If you approached Doritos' Dash of Destruction
without really understanding how it fits into the videogame universe, you might wonder why it is that you get to play a reasonably cool, but totally free, game. The free part doesn't make sense from a production value standpoint; Dash of Destruction
is a good looking game that features crazy amounts of eye-candy and destruction, just like in the title... There is also dashing involved, but more on that later. The bar for quality on Xbox Live Arcade is pretty high, and Dash of Destruction
squeaks over the line with several things that add up to a good gaming experience. First on the list is a dinosaur, but not just any dinosaur. A T-Rex is nothing to sneeze at, especially when it includes some funky gadgets and armor to stand out in the Jurassic crowd. Next up is that destruction, which Dash of Destruction
does quite well. Destroying a city has been fun since the classic Rampage
made the scene, and for some reason it never gets old. Dash of Destruction
while adding in the kind of top-down visuals of chasing cars through the city that reminded us of the old GTA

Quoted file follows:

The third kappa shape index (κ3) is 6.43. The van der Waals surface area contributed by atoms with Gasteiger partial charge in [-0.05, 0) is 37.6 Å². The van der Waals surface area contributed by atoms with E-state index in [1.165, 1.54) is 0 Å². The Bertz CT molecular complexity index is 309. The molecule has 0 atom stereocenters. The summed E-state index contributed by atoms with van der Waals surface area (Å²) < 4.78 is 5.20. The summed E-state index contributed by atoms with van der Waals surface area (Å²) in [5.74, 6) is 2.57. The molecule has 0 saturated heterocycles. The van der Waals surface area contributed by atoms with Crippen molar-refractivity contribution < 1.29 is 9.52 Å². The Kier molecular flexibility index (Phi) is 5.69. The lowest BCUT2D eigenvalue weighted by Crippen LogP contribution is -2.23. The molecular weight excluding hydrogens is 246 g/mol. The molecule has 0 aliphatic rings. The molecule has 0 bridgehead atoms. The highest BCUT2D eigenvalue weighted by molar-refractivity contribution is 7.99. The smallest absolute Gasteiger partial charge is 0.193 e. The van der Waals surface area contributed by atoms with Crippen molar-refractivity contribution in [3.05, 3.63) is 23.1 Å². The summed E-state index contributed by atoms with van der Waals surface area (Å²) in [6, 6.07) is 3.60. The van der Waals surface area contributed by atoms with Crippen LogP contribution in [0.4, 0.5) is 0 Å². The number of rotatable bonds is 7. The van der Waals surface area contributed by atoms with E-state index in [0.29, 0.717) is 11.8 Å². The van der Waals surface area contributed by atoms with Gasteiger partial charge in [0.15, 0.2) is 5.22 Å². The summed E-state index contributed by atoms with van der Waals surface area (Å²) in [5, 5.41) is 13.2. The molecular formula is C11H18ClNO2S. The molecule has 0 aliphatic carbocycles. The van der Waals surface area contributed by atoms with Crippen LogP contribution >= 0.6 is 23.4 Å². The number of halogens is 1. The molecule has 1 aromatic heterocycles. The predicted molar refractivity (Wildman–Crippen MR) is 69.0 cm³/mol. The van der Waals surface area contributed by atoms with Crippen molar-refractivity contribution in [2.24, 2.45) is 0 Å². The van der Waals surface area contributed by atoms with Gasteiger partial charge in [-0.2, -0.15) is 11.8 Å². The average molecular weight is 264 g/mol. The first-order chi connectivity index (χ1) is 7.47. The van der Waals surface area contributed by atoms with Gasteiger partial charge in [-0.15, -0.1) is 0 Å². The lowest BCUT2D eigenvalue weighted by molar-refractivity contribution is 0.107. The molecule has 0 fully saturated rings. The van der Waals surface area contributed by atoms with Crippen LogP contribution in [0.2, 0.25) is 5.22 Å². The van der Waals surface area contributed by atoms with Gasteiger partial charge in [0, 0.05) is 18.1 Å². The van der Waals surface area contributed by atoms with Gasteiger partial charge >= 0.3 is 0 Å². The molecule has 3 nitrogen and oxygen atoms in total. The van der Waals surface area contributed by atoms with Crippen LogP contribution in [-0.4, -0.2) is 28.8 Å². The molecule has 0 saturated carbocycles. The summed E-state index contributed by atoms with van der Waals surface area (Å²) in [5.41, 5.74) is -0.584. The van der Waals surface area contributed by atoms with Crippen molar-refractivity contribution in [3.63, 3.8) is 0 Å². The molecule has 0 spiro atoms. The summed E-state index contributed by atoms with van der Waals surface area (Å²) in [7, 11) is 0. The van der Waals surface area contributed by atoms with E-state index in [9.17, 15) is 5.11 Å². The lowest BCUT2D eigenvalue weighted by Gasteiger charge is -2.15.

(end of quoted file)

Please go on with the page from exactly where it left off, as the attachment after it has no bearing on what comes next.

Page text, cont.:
Doritos' Dash of Destruction and its creator, Mike Borland, were part of the Unlock XBox competition launched in 2007. Borland entered the game to showcase his amateur game design and coding skills, neither of which suck. After overwhelming votes in his favor, Borland clinched the win and worked with NinjaBee studios to finesse the version of Dash of Destruction that appeared on Xbox Live Arcade in 2008. The main difference between Borland's demo and the final version is polish. Audio and visuals are improved, with a multiplayer experience that remains as fast and frantic as the solo version. The big winners in the game are Frito-Lay and NinjaBee for getting miles of free promotion through this program, but Borland's profile as a potential future Will Wright went up considerably. Being showcased in Live Arcade is, like that T-Rex, nothing to sneeze at.